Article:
WOMELSDORF, Pa. -- The deli department at Boyer's Supervalu here took merchandising to new lengths on Super Bowl Sunday.
A nine-member team of employees built a 100-foot submarine sandwich in view of customers and then proceeded to sell it by the inch.
"It took us nearly two hours to put it together, but we sold the whole thing in four-and-a-half hours," said Jeffrey O'Neill, store manager.
The sandwich, which contained store-cooked ham, white American cheese, bologna, two kinds of salami, lettuce, tomato, onion and oil and vinegar, was built on 6-foot lengths of bread.
"We cut the ends off the loaves so they'd fit together. It really looked like one long sandwich."
The sandwich "happening" fits in with other action merchandising that characterizes this most recently remodeled unit. Boyer's is a six-unit independent supplied by Minneapolis-based Supervalu's Reading, Pa., division.
The 21,000-square-foot store features a new format that bunches its fresh departments into a food court-like setting and puts emphasis on demos, sampling, and "making food shopping fun." When the store reopened in December after a revamping, two permanent employees were hired to demonstrate products.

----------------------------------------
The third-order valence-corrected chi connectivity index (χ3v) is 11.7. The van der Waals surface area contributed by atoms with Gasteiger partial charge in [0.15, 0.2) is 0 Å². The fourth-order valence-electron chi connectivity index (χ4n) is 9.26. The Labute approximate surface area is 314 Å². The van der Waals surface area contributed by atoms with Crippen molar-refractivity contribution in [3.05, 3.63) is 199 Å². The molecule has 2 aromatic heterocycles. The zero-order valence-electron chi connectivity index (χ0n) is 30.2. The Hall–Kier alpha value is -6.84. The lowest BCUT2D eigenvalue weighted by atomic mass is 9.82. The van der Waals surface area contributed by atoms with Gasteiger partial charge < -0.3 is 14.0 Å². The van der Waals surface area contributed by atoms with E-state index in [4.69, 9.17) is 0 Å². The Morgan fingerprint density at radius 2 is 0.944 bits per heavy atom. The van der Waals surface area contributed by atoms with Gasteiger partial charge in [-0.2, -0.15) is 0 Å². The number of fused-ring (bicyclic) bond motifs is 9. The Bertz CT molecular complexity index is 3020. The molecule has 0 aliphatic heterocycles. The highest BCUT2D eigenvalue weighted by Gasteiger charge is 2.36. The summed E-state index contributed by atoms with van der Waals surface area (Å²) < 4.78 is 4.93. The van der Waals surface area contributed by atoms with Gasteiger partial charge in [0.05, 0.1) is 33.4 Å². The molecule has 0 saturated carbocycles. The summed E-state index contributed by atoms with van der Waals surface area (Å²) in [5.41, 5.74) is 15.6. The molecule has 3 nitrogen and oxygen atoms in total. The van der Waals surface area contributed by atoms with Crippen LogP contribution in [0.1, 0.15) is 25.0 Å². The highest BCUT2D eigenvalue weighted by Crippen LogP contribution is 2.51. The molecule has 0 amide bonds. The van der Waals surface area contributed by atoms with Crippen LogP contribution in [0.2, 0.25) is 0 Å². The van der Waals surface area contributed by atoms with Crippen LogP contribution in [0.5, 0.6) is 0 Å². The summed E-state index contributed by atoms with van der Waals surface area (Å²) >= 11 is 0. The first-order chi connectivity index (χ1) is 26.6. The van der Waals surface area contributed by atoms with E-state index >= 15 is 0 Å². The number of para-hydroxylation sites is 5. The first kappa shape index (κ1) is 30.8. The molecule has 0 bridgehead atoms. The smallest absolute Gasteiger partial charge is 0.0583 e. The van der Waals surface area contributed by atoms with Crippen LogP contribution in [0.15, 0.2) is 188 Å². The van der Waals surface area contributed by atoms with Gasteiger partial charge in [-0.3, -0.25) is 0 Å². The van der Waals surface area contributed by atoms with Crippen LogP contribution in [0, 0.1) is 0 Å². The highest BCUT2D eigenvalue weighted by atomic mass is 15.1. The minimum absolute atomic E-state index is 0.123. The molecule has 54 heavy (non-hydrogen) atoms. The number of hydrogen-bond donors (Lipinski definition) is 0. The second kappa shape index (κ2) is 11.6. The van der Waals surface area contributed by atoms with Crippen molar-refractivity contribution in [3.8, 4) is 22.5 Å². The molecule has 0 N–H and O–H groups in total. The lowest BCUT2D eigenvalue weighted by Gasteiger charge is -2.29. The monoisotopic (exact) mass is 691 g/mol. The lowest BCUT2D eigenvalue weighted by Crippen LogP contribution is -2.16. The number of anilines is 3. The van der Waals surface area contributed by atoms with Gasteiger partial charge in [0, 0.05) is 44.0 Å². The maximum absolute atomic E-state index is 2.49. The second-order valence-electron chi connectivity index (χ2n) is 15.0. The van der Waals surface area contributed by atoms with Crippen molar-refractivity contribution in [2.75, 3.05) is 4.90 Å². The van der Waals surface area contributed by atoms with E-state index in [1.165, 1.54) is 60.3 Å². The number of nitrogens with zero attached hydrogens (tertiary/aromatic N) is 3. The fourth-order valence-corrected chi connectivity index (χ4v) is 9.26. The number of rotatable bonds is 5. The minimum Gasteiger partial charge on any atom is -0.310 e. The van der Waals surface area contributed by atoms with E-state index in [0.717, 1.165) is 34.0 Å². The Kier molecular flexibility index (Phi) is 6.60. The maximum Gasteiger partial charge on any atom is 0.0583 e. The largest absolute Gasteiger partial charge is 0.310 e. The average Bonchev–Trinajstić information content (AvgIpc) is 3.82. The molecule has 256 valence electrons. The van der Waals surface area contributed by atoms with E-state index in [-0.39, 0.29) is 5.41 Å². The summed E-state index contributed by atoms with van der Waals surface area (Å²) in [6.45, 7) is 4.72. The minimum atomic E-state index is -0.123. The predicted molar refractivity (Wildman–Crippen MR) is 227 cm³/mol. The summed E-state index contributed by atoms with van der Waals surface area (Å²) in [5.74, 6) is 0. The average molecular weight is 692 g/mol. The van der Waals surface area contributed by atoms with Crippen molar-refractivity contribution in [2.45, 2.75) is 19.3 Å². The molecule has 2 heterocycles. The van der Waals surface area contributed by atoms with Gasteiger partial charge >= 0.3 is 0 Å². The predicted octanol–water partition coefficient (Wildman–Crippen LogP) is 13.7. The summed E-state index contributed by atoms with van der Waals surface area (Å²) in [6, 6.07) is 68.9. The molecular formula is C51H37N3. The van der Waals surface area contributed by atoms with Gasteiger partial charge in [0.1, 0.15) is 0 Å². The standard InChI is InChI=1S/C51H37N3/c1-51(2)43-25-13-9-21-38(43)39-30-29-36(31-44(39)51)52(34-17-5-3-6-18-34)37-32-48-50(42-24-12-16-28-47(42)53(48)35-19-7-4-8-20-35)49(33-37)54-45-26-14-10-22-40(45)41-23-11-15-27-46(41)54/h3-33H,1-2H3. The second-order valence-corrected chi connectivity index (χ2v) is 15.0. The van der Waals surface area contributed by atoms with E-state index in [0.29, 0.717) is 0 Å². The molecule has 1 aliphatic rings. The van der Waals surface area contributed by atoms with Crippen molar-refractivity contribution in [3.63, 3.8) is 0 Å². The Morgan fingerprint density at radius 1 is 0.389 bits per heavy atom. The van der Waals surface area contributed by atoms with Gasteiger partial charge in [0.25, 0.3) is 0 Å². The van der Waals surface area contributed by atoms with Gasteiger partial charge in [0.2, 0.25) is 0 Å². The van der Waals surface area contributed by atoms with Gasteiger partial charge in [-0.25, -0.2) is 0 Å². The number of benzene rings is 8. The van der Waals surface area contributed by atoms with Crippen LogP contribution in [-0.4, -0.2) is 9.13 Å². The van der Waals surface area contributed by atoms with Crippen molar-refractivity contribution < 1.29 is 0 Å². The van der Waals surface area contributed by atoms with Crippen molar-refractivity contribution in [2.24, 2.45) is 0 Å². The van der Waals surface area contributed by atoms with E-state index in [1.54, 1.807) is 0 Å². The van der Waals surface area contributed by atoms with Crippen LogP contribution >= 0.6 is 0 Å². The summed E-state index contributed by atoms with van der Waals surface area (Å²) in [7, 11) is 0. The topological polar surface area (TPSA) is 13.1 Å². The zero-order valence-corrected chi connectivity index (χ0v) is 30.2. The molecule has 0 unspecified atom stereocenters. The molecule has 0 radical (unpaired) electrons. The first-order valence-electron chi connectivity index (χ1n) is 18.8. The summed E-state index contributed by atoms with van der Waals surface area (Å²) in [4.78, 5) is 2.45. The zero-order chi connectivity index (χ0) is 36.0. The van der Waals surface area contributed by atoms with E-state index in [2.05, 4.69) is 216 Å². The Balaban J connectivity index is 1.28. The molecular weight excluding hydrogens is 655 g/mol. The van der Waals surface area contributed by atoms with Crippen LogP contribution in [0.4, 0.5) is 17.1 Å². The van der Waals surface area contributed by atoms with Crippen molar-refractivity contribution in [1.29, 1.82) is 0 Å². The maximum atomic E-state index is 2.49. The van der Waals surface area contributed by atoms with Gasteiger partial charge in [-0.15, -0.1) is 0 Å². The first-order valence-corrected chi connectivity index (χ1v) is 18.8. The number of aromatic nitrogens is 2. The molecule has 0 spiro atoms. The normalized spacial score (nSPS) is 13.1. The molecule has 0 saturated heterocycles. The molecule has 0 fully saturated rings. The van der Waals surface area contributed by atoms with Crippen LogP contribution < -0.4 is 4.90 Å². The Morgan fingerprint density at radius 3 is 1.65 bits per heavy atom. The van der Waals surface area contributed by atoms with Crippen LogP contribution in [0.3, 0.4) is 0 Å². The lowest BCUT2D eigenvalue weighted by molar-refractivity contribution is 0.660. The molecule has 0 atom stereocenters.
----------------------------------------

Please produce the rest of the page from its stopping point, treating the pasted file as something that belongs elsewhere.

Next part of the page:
The making of the monster sandwich was touted in an ad in a local weekly newspaper and with a sign at the front of the store on Super Bowl Sunday.
"At 50 cents an inch, we didn't make much money, but it was worth it. People loved it. It attracted a lot of attention," O'Neill said. The store was selling the sandwich at about half price, O'Neill added. "We had discussed selling 3-inch segments for $1.99, but decided to just go with the 50 cents an inch to get people in."
"Customer response was great. They were watching us build it before 11 o'clock, and were lined up to buy some of it by the time it was completed. I had one fellow buy a 3-inch section for lunch and come back later and buy 4 feet of it for his Super Bowl party," said O'Neill.
The sandwich was displayed on a "stand" that ran nearly the length of the food court. The stand was constructed of milk crates piled three high and covered with white plastic case liner.
"We had four employees serving the sandwich. When they ran out, the deli made up a couple of subs on 2-foot loaves and some on a round loaf," O'Neill said, adding that there's been a noticeable increase in sales of the deli's regular 8-inch subs since then.